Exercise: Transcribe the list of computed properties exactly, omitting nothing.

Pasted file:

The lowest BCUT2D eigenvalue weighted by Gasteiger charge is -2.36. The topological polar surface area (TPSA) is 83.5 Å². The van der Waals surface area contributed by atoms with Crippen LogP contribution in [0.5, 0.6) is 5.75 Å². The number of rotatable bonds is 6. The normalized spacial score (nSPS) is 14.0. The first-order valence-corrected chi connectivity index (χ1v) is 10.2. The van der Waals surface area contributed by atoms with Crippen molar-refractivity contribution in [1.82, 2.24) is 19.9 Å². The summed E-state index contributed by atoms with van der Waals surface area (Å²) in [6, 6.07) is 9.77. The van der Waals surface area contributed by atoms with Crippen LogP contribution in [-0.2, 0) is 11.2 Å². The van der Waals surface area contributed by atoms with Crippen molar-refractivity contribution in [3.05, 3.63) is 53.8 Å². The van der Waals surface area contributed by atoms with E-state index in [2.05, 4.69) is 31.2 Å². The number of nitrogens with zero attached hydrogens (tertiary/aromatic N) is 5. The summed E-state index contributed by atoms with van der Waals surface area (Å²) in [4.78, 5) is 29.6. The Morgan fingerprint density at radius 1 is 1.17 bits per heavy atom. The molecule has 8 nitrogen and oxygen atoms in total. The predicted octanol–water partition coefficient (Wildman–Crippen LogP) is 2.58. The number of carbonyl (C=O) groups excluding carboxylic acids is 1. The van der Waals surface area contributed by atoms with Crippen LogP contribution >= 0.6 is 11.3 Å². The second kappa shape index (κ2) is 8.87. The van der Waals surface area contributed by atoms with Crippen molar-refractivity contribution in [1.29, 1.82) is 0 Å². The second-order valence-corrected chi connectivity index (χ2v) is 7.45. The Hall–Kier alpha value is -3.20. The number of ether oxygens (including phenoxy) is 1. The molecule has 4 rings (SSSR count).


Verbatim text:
The lowest BCUT2D eigenvalue weighted by Gasteiger charge is -2.36. The topological polar surface area (TPSA) is 83.5 Å². The van der Waals surface area contributed by atoms with Crippen LogP contribution in [0.5, 0.6) is 5.75 Å². The number of rotatable bonds is 6. The normalized spacial score (nSPS) is 14.0. The first-order valence-corrected chi connectivity index (χ1v) is 10.2. The van der Waals surface area contributed by atoms with Crippen molar-refractivity contribution in [1.82, 2.24) is 19.9 Å². The summed E-state index contributed by atoms with van der Waals surface area (Å²) in [6, 6.07) is 9.77. The van der Waals surface area contributed by atoms with Crippen LogP contribution in [-0.2, 0) is 11.2 Å². The van der Waals surface area contributed by atoms with Crippen molar-refractivity contribution in [3.05, 3.63) is 53.8 Å². The van der Waals surface area contributed by atoms with E-state index in [2.05, 4.69) is 31.2 Å². The number of nitrogens with zero attached hydrogens (tertiary/aromatic N) is 5. The summed E-state index contributed by atoms with van der Waals surface area (Å²) in [4.78, 5) is 29.6. The Morgan fingerprint density at radius 1 is 1.17 bits per heavy atom. The molecule has 8 nitrogen and oxygen atoms in total. The predicted octanol–water partition coefficient (Wildman–Crippen LogP) is 2.58. The number of carbonyl (C=O) groups excluding carboxylic acids is 1. The van der Waals surface area contributed by atoms with Crippen LogP contribution >= 0.6 is 11.3 Å². The second kappa shape index (κ2) is 8.87. The van der Waals surface area contributed by atoms with Crippen molar-refractivity contribution in [1.29, 1.82) is 0 Å². The second-order valence-corrected chi connectivity index (χ2v) is 7.45. The Hall–Kier alpha value is -3.20. The number of ether oxygens (including phenoxy) is 1. The molecule has 4 rings (SSSR count).